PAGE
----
These actors represent the greatest bumper crop of stars in Hollywood's history. Some had appeared in silent movies but few really received the push for stardom, with strong studio backing, until the sound era. And for each, the movies at the beginning of the sound era played a crucial role in developing their personas.
For some of the actors in this group, this period produced their greatest work—Marlene Dietrich in Morocco, the Marx Brothers in Duck Soup, Jean Harlow in Red Dust, Paul Muni in Scarface, for example. But for other stars, this period has not really received its due for the important role it played in establishing their personas and careers. How many people, for example, know James Cagney's Mayor of Hell or Joan Crawford's Possessed?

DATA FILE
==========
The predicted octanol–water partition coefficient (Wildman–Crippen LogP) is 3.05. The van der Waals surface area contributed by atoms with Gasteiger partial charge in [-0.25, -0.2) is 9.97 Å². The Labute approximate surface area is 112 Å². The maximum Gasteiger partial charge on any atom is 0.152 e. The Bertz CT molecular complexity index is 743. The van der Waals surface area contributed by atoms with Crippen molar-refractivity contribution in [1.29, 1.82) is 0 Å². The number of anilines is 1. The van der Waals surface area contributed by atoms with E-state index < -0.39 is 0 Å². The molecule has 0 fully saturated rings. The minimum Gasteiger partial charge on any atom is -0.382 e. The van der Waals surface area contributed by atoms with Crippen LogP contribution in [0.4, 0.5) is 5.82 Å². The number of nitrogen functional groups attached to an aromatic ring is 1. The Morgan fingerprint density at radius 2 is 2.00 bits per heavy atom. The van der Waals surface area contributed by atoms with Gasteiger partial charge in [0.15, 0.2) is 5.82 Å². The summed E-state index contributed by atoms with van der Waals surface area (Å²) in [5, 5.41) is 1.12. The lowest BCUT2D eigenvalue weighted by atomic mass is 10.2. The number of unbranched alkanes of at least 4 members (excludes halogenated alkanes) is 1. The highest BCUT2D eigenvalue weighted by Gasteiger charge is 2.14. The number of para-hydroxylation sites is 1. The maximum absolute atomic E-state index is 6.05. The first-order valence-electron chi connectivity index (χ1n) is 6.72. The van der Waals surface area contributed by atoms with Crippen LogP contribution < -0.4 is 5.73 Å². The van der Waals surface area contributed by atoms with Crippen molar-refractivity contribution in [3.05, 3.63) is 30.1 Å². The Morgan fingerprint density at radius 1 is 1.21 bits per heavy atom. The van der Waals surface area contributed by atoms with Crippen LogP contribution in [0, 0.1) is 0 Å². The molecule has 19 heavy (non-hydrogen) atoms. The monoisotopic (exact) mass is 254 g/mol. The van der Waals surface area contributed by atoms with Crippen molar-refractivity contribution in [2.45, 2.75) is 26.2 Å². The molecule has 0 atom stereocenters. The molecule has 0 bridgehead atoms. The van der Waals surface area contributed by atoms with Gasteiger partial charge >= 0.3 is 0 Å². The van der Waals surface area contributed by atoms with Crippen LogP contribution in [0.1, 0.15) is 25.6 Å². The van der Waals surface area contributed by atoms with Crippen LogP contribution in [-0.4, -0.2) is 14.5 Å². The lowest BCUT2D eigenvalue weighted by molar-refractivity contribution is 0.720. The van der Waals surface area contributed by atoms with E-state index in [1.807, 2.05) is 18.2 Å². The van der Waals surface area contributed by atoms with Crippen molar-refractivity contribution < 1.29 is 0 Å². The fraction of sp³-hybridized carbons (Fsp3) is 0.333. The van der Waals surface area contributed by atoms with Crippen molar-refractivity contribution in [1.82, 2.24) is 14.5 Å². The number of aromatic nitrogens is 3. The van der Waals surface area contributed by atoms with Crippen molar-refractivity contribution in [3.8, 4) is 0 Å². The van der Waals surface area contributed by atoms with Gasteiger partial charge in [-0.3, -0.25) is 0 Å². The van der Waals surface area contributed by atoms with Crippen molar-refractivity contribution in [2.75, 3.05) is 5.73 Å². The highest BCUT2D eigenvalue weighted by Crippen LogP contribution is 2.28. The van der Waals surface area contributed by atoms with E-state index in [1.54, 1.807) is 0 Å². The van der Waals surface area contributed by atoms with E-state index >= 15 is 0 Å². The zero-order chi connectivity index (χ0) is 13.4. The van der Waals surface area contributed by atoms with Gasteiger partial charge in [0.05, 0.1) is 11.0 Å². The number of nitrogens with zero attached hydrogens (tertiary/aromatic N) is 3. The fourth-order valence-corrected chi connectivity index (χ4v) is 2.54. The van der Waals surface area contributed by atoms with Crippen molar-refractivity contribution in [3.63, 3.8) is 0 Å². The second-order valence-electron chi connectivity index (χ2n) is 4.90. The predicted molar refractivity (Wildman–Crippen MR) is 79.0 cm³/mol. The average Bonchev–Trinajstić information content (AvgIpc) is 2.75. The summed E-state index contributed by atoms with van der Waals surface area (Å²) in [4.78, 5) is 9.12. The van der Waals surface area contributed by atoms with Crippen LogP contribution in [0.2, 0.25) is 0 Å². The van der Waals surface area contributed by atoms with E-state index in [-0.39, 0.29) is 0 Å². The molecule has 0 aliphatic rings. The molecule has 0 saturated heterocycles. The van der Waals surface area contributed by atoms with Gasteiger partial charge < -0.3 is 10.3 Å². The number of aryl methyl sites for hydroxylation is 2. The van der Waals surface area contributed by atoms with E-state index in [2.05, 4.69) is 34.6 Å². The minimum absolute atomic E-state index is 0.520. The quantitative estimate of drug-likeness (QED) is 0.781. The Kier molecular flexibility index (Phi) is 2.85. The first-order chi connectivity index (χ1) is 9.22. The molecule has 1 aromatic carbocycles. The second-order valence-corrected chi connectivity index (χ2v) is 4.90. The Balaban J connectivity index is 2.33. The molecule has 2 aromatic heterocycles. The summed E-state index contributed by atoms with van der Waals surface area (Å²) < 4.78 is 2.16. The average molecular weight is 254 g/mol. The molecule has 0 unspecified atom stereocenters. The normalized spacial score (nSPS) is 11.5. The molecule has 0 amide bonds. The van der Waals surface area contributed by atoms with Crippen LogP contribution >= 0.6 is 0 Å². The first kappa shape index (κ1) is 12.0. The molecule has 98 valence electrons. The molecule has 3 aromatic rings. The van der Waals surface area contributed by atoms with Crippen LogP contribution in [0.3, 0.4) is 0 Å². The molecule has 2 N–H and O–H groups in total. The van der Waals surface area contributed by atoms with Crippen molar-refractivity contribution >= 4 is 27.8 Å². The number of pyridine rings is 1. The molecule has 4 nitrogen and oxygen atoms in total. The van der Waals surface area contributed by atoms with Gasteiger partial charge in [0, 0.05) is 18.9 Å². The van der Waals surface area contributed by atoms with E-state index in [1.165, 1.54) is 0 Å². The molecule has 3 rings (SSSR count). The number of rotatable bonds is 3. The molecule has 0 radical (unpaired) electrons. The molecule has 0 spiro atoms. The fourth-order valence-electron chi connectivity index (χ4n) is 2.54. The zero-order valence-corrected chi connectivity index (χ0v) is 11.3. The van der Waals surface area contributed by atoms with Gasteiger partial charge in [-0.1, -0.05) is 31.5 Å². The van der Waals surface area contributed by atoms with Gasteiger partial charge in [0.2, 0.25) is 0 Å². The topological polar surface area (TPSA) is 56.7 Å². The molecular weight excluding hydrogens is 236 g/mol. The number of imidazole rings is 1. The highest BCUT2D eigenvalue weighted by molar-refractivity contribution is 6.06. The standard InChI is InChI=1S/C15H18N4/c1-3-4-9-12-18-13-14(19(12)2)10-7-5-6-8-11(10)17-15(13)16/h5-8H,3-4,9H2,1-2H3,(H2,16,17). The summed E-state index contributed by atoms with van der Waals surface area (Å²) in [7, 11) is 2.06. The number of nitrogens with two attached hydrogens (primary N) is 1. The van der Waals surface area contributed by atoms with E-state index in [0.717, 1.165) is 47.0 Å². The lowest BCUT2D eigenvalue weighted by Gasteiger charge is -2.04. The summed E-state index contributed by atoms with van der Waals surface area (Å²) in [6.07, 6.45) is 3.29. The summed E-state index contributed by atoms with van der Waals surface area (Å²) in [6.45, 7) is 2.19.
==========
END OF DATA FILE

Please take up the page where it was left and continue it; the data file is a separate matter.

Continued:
So in this edition of In Focus, we feature three actors whose early '30s movies deserve a little more recognition: James Cagney from Warner Brothers, Joan Crawford from MGM, and Barbara Stanwyck from Columbia (and Warner Brothers). For this group of actors, their early films, while not exactly obscure, have not attracted the same amount of attention as the roles from later in their careers, once their personas were already well developed. With only a few exceptions—Cagney in Public Enemy and Crawford in Grand Hotel, for example—the movies from the early thirties for these stars have not been widely recognized for the important roles they played in their careers.